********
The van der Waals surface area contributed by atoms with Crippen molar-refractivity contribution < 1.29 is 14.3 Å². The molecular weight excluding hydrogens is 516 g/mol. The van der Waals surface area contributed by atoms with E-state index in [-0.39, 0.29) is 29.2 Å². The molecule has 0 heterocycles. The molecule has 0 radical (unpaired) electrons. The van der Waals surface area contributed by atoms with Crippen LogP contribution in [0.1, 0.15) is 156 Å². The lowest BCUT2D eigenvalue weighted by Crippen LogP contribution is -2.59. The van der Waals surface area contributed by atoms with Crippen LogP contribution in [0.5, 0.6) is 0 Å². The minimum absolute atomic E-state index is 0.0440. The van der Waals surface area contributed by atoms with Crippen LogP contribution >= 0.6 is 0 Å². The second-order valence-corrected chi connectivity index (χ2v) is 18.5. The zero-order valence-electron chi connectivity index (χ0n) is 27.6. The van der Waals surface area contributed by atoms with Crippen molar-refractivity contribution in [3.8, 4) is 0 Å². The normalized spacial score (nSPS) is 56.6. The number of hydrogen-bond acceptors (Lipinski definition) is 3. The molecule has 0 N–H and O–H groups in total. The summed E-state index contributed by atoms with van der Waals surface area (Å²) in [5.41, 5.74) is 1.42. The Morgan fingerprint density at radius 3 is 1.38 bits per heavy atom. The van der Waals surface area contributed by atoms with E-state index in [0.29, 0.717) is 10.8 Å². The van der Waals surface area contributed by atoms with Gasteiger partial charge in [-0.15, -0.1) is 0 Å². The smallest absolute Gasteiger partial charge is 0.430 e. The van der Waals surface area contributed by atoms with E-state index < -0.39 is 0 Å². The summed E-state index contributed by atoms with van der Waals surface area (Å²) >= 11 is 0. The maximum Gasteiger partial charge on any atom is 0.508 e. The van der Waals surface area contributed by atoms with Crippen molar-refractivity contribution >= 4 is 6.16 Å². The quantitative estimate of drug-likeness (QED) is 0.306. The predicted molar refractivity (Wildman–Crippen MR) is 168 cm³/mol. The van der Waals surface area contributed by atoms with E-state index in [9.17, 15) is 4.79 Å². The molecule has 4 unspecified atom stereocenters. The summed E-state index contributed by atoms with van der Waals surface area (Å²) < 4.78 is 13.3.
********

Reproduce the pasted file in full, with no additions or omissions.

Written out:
The van der Waals surface area contributed by atoms with Crippen molar-refractivity contribution < 1.29 is 14.3 Å². The molecular weight excluding hydrogens is 516 g/mol. The van der Waals surface area contributed by atoms with E-state index in [-0.39, 0.29) is 29.2 Å². The molecule has 0 heterocycles. The molecule has 0 radical (unpaired) electrons. The van der Waals surface area contributed by atoms with Crippen LogP contribution in [0.1, 0.15) is 156 Å². The lowest BCUT2D eigenvalue weighted by Crippen LogP contribution is -2.59. The van der Waals surface area contributed by atoms with Crippen LogP contribution in [0.5, 0.6) is 0 Å². The minimum absolute atomic E-state index is 0.0440. The van der Waals surface area contributed by atoms with Crippen LogP contribution >= 0.6 is 0 Å². The second-order valence-corrected chi connectivity index (χ2v) is 18.5. The zero-order valence-electron chi connectivity index (χ0n) is 27.6. The van der Waals surface area contributed by atoms with Crippen molar-refractivity contribution in [3.8, 4) is 0 Å². The normalized spacial score (nSPS) is 56.6. The number of hydrogen-bond acceptors (Lipinski definition) is 3. The molecule has 0 N–H and O–H groups in total. The summed E-state index contributed by atoms with van der Waals surface area (Å²) in [5.41, 5.74) is 1.42. The Morgan fingerprint density at radius 3 is 1.38 bits per heavy atom. The van der Waals surface area contributed by atoms with E-state index in [0.29, 0.717) is 10.8 Å². The van der Waals surface area contributed by atoms with Gasteiger partial charge in [-0.15, -0.1) is 0 Å². The smallest absolute Gasteiger partial charge is 0.430 e. The van der Waals surface area contributed by atoms with E-state index < -0.39 is 0 Å². The summed E-state index contributed by atoms with van der Waals surface area (Å²) >= 11 is 0. The maximum Gasteiger partial charge on any atom is 0.508 e. The van der Waals surface area contributed by atoms with Crippen molar-refractivity contribution >= 4 is 6.16 Å². The quantitative estimate of drug-likeness (QED) is 0.306. The predicted molar refractivity (Wildman–Crippen MR) is 168 cm³/mol. The van der Waals surface area contributed by atoms with E-state index in [9.17, 15) is 4.79 Å². The molecule has 4 unspecified atom stereocenters. The summed E-state index contributed by atoms with van der Waals surface area (Å²) < 4.78 is 13.3.